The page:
A survey of friends with Gen Y kids confirms this “failure to drive” trend.
“My 22-year-old has had a car for over a year now. He pays rego and insurance and still has no licence. He lends it to friends but asks no money in return.
“When asked if he’s over being dependent on others, he says he likes being driven around. He just goes with the flow and doesn’t get upset,” says one parent-chauffeur.
“My 24-year-old still only has L plates,” says another. “It might be partly her nature to not finish things off like her uni degree, but it’s also due to living centrally and working in the city.
“She walks everywhere and uses public transport,” she says.
Kids with a practical reason to drive, that is, they are involved in sporting pursuits that require the towing of boats or horse floats, still get their licences early, a boon to louche and irresponsible parents.
“It is so much easier having them driving, especially when I just lost my licence for speeding again,” says one.
Those who have their licences are invariably cast as the designated driver while the rest of the crew is free to have fun, says Jack. On longer trips, the lads chip in for petrol money, but mostly having a car is no longer an advantage.
This phenomenon fits neatly into the theory of “peak car”, which posits that vehicle kilometres per person travelled has peaked in at least eight major developed countries, including Australia.
In December 2008, researchers from the Brookings Institute observed that total vehicle miles travelled in the US began to plateau in 2004 and fell in 2007 for the first time since 1980. Per capita driving was following a similar pattern.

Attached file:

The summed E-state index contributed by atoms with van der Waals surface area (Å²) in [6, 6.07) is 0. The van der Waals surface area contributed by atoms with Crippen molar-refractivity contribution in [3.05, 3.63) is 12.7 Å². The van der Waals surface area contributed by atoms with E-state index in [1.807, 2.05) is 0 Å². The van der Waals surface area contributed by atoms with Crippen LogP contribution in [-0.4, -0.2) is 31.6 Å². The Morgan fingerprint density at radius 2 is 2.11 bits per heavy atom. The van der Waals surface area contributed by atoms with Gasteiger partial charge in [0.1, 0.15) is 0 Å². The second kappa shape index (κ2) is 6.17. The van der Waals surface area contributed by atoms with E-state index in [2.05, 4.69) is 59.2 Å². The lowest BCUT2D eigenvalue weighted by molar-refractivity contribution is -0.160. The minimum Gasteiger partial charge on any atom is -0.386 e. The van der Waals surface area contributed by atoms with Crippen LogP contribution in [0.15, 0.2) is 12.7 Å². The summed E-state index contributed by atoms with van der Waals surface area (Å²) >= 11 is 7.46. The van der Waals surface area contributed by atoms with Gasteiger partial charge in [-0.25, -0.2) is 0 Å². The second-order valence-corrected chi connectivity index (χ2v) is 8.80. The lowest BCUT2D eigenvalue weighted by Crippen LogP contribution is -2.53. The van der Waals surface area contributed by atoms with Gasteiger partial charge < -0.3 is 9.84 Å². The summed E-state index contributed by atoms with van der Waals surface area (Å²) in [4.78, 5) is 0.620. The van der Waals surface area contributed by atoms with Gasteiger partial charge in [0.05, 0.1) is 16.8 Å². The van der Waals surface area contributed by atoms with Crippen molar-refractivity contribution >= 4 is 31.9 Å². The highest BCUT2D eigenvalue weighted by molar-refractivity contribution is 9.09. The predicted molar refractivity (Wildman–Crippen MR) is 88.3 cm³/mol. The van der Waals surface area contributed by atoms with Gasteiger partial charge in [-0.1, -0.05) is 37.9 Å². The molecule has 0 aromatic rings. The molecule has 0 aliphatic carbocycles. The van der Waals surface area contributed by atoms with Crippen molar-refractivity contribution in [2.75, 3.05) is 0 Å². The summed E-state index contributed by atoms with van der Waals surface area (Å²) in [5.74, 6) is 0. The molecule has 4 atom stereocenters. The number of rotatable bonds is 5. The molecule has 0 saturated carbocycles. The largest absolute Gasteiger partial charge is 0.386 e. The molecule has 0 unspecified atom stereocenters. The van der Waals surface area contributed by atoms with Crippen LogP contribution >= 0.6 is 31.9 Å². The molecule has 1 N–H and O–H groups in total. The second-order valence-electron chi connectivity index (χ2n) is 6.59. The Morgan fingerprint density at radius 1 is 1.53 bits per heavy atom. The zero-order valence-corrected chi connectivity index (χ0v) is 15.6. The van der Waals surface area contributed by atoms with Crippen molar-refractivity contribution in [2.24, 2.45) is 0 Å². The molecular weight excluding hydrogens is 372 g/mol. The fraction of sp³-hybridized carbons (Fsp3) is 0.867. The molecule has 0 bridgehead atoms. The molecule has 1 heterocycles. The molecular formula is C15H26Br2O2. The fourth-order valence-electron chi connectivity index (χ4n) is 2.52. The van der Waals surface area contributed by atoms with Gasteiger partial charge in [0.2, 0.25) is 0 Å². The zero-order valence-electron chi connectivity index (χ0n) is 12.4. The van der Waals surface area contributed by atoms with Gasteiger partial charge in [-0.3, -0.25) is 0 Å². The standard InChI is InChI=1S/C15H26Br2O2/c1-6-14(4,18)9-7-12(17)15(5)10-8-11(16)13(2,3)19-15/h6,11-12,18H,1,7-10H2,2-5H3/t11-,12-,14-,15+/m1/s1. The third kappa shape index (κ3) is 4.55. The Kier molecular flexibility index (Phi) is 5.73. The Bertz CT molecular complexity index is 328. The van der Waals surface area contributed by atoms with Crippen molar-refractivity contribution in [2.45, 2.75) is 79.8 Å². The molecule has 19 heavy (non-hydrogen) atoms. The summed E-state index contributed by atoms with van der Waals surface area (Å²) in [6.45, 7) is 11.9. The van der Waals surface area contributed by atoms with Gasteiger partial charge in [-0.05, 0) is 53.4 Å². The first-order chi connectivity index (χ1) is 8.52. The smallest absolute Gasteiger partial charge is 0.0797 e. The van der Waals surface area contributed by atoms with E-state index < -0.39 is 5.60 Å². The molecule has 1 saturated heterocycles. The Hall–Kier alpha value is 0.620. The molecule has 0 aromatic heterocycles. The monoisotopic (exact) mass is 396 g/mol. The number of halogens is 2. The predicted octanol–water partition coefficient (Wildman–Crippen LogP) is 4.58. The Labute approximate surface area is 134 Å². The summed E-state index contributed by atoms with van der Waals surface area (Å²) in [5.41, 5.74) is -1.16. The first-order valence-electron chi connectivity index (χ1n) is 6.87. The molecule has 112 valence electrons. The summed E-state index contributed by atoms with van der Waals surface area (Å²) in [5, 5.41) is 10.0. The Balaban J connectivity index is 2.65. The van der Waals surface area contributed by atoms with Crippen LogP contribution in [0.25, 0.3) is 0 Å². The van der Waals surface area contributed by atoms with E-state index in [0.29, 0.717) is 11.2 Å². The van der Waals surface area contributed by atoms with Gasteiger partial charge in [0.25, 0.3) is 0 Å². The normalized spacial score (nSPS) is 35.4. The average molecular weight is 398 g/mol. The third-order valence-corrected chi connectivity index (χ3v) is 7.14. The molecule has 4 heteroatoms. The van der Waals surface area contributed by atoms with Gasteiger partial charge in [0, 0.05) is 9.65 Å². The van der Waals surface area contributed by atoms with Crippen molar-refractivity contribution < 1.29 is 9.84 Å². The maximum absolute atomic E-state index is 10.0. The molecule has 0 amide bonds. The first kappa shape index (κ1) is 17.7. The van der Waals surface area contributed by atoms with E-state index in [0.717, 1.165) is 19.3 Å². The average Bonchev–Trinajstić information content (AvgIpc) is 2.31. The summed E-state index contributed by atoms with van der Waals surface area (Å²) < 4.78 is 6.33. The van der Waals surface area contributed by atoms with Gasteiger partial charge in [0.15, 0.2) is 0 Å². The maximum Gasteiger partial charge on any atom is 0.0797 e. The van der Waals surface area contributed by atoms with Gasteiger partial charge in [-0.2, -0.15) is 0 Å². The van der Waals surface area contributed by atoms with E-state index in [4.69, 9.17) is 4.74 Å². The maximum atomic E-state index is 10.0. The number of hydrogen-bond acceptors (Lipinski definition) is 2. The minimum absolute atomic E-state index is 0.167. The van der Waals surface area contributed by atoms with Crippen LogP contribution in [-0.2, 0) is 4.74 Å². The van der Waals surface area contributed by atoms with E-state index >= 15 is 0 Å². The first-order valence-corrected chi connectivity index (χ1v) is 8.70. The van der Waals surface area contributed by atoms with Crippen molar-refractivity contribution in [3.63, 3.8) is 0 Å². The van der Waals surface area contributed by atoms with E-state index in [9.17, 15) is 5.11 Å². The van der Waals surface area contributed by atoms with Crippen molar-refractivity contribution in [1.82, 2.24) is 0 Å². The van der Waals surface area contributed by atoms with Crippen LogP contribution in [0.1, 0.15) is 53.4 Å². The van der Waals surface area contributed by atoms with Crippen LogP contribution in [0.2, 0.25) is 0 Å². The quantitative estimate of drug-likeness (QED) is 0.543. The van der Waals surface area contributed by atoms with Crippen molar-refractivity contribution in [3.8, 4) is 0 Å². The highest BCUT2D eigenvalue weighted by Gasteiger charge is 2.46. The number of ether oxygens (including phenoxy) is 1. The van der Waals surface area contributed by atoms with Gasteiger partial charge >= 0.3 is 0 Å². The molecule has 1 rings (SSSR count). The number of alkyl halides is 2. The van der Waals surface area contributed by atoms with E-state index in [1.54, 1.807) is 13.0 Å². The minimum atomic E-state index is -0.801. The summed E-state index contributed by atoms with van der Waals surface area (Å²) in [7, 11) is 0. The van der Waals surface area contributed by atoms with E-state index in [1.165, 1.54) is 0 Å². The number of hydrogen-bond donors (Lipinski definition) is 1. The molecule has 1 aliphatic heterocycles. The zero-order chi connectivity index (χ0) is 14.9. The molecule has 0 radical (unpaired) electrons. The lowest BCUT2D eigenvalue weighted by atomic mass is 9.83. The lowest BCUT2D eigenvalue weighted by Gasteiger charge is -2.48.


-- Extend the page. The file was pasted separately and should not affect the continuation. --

David Metz, the former chief scientist of Britain’s Department of Transport, suggested forecasts of growth were erroneous because a saturated peak level had already been reached.
Yet still in Australia we choose to build motorways, such as Sydney’s WestConnex and Melbourne’s East-West Link, in preference to public transport projects that are backed by data that is fast becoming unambiguous. The introduction of graduated licensing schemes to address the over-representation of drivers under 25 in fatal and serious accidents has influenced the drop in young licence holders. The schemes have delayed the opportunity to gain an unrestricted licence and introduced a compulsory minimum amount of supervised driving experience before a provisional licence can be obtained, but they cannot fully explain the cultural shift from cars.
Monash University research fellow Alexa Delbosc says kids staying at home longer is one factor. A lower proportion of Gen Ys having children and living independently is another.
“Having a family can be a motivator to get a driver’s licence and delaying this life stage may reduce pressure on young adults to get a licence,” she says.
The tabloid press continually highlights the growth of anti-social hoon driving in the suburbs. A 2012 Queensland study found offenders were overwhelmingly young white males.
Yet the majority of these offences took place in outer suburbs that are not well-served by public transport.
It’s the old Torana or walking for many of these kids.
So the figures show I’m not alone in playing driver to the prince into my late middle age. I seriously doubt whether he will ever ask me for the keys.
But then I shouldn’t complain – it’s reassuring I’m still useful for something.